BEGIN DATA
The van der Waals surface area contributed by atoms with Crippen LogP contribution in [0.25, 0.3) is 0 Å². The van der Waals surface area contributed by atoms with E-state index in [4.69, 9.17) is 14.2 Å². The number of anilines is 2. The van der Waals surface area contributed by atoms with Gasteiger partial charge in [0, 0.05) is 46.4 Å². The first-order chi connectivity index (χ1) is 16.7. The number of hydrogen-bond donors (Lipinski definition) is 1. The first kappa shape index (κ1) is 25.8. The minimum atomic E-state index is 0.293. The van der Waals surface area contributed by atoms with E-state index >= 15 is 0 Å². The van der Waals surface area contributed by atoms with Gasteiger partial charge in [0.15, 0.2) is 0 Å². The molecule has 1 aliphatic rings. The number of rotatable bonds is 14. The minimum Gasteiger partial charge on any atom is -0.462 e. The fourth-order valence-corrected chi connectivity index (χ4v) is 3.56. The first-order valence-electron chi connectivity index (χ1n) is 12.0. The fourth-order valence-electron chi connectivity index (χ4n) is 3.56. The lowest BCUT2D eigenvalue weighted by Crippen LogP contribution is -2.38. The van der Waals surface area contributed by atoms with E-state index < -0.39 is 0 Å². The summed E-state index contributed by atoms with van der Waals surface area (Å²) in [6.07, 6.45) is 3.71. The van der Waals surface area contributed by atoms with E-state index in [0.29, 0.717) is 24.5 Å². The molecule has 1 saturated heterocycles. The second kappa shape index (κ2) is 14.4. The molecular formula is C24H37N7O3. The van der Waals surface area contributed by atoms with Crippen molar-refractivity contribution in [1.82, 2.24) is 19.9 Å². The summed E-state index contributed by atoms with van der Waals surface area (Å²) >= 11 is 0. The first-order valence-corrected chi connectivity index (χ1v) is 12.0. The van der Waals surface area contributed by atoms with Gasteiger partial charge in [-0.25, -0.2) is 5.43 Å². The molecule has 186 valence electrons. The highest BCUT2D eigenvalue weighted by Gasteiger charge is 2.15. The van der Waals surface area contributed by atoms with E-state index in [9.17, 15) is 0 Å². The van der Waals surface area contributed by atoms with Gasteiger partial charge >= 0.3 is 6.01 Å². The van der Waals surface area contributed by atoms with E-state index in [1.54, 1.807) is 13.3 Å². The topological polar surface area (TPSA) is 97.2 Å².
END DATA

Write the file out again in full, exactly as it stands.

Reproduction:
The van der Waals surface area contributed by atoms with Crippen LogP contribution in [0.25, 0.3) is 0 Å². The van der Waals surface area contributed by atoms with E-state index in [4.69, 9.17) is 14.2 Å². The number of anilines is 2. The van der Waals surface area contributed by atoms with Gasteiger partial charge in [0, 0.05) is 46.4 Å². The first-order chi connectivity index (χ1) is 16.7. The number of hydrogen-bond donors (Lipinski definition) is 1. The first kappa shape index (κ1) is 25.8. The minimum atomic E-state index is 0.293. The van der Waals surface area contributed by atoms with E-state index >= 15 is 0 Å². The van der Waals surface area contributed by atoms with Gasteiger partial charge in [0.15, 0.2) is 0 Å². The molecule has 1 aliphatic rings. The number of rotatable bonds is 14. The minimum Gasteiger partial charge on any atom is -0.462 e. The fourth-order valence-corrected chi connectivity index (χ4v) is 3.56. The first-order valence-electron chi connectivity index (χ1n) is 12.0. The fourth-order valence-electron chi connectivity index (χ4n) is 3.56. The lowest BCUT2D eigenvalue weighted by Crippen LogP contribution is -2.38. The van der Waals surface area contributed by atoms with E-state index < -0.39 is 0 Å². The summed E-state index contributed by atoms with van der Waals surface area (Å²) in [6.07, 6.45) is 3.71. The van der Waals surface area contributed by atoms with E-state index in [0.29, 0.717) is 24.5 Å². The molecule has 1 saturated heterocycles. The second kappa shape index (κ2) is 14.4. The molecular formula is C24H37N7O3. The van der Waals surface area contributed by atoms with Crippen molar-refractivity contribution in [1.82, 2.24) is 19.9 Å². The summed E-state index contributed by atoms with van der Waals surface area (Å²) >= 11 is 0. The first-order valence-corrected chi connectivity index (χ1v) is 12.0. The van der Waals surface area contributed by atoms with Gasteiger partial charge in [-0.25, -0.2) is 5.43 Å². The molecule has 186 valence electrons. The highest BCUT2D eigenvalue weighted by Gasteiger charge is 2.15. The van der Waals surface area contributed by atoms with E-state index in [9.17, 15) is 0 Å². The van der Waals surface area contributed by atoms with Gasteiger partial charge >= 0.3 is 6.01 Å². The van der Waals surface area contributed by atoms with E-state index in [1.54, 1.807) is 13.3 Å². The topological polar surface area (TPSA) is 97.2 Å².